How do you “sell” security to the board without over-emphasizing the risk?

Digital experiences that build customer confidence

Darren Kane (04:40):
That is a challenge. There is no doubt. And I think in the past we've all been guilty of it, me included. I'm actually continually challenging the business to understand and appreciate the risk that we actually are accountable or responsible for. And by doing that, we would often catastrophize the risk and demand that they actually address the risk by further resourcing support or actual funding support. And by resourcing, I obviously mean workforce.

And it's also recognition of the risk we managed. Now, I think that worked for a while while we were actually making all sorts of efforts to ensure they understood and appreciated the risk. But of late, to your point, most competent boards and certainly competent C-suites now have an unbelievable understanding of security risk. Their issue is, what are we doing about it to control it, and how do we manage it within appetite?

And this is to your point, that if you continue to just sell risk as a catastrophe, that's a tired message. So, the way I approach it is to actually work with the C-suite who are supportive, and the board who are understanding, and help them understand the importance of good security maturity, strong posture, and hygiene. And what are the advantages and opportunities that come from that. The fact is that if they've got comfort that we’re managing the risk to win in appetite, can they then take funding away from me and place it somewhere else in the business, maybe around resilience?

Clarke Rodgers (06:21):

Darren Kane (06:21):
Can they actually sleep a little bit more comfortable at night and concentrate on other issues like workforce? So, my approach to it is security should be seen as an enabler rather than something that says “no” or as a blocker. Best analogy I can possibly use is if you can think of an entity as a high-performance motor vehicle, and that the CEO is the driver, one would think the brakes in the motor vehicle, which are the security group, are there to stop the motor vehicle. And that's the most common appreciation and understanding of us.

I don't agree with that. My belief is that the brakes are there so that the CEO, the driver of the vehicle, can take that car to the edge of its limits.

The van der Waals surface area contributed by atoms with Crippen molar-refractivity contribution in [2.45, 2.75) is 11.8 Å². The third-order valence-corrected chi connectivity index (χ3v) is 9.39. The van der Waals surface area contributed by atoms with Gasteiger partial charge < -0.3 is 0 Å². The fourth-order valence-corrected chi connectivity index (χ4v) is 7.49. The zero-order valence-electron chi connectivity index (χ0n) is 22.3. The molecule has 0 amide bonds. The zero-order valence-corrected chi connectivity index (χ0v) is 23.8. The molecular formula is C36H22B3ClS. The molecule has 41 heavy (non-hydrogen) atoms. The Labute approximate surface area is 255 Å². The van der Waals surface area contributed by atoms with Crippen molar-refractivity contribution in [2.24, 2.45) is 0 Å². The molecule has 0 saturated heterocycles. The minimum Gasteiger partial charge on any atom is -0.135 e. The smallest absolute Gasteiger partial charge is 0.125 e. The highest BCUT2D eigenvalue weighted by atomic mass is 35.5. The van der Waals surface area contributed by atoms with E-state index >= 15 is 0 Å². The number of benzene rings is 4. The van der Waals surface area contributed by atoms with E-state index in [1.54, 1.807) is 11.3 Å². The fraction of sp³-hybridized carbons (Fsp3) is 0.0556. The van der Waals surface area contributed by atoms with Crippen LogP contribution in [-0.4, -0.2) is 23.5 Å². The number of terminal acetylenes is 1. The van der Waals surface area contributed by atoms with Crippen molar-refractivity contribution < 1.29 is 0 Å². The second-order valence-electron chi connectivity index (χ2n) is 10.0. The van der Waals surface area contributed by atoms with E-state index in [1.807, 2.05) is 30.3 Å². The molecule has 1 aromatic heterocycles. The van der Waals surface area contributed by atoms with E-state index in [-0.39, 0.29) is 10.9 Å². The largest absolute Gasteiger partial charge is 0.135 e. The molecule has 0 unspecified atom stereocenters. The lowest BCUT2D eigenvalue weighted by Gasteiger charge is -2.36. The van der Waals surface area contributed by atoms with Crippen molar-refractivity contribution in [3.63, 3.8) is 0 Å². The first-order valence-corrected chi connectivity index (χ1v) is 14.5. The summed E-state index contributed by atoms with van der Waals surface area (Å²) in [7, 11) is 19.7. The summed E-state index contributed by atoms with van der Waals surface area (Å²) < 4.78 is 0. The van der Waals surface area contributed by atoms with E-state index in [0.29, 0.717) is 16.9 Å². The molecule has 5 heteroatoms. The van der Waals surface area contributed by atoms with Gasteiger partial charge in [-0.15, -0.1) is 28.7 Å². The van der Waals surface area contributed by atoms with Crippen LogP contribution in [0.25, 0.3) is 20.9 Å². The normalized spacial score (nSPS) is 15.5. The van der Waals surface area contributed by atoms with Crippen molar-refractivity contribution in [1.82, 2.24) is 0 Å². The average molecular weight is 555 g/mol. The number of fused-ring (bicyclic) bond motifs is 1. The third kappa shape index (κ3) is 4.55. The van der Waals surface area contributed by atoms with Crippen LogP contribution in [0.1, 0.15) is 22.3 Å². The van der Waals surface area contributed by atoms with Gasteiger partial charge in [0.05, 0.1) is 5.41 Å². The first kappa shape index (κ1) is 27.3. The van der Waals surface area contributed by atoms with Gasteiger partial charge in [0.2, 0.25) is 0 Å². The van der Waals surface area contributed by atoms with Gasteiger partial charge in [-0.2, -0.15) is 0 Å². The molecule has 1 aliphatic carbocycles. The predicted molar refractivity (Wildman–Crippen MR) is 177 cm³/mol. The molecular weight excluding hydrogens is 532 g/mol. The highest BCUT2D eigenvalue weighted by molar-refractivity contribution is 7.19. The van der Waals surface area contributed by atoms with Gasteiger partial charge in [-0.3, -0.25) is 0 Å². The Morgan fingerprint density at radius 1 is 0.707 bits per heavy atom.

Clarke Rodgers (07:06):
And go faster, so to speak.

Darren Kane (07:07):
Right to the edge of its performance, on the basis that they have confidence and knowledge that they can tap the brakes and stop if they have to. So that the actual security group enables the business to ride at the edge of its performance capabilities.

Clarke Rodgers (07:22):
Love it. Love it. So, do you report to the board yourself?

Darren Kane (07:25):
I do, quite often, through the ordinance committee, and to board on occasions ad hoc, but certainly twice a year as a requirement. And obviously through to the C-suite, I'm a direct report of the C-suite, and I do that as often as required.

Clarke Rodgers (07:40):
What kind of, and not going into specific details, but what kind of information are boards interested in these days, or the C-suite interested in these days? Because for years, it was, "I've patched this many machines. We had this many vulnerabilities. I put in this new security piece of software to hopefully squash those vulnerabilities." Are they still interested in the sort of bits and the bytes, or are you communicating risk in a different way to them?

Darren Kane (08:10):
I think I'm communicating risk in a different way. What you've just described is quite granular, and more of management report through to EXCO than board. But I'm a CSO, the Chief Security Officer, so I have enterprise accountability for all things security risk across the NBN, which includes wholesale access to 8.6 million premises. 85% to 86% of all data in Australia go across our network.

Clarke Rodgers (08:39):
Oh wow.

What metrics and language should CSOs use when reporting to the board?

Digital experiences that build customer confidence

Darren Kane (08:40):
So, when I brief the boards and the C-suite, I take a very holistic approach. If I'm asked to target something, I will provide more granular data. But in today's current environment, geopolitical issues, the threat environment, issues in Ukraine, issues in the Indo-Pacific, issues with supply chain, for example, are very, very significant. Obviously cyber risk, nation state, and cybercrime is a significant issue, like everywhere else in the world.

So, there's a really broad range of issues I can report on. If targeted and asked about cyber security specifically, certainly I'll give some details around that and how we're managing controls in place to manage it. But at times, I try to keep a more broader, wholesale view of what I report.

Clarke Rodgers (09:36):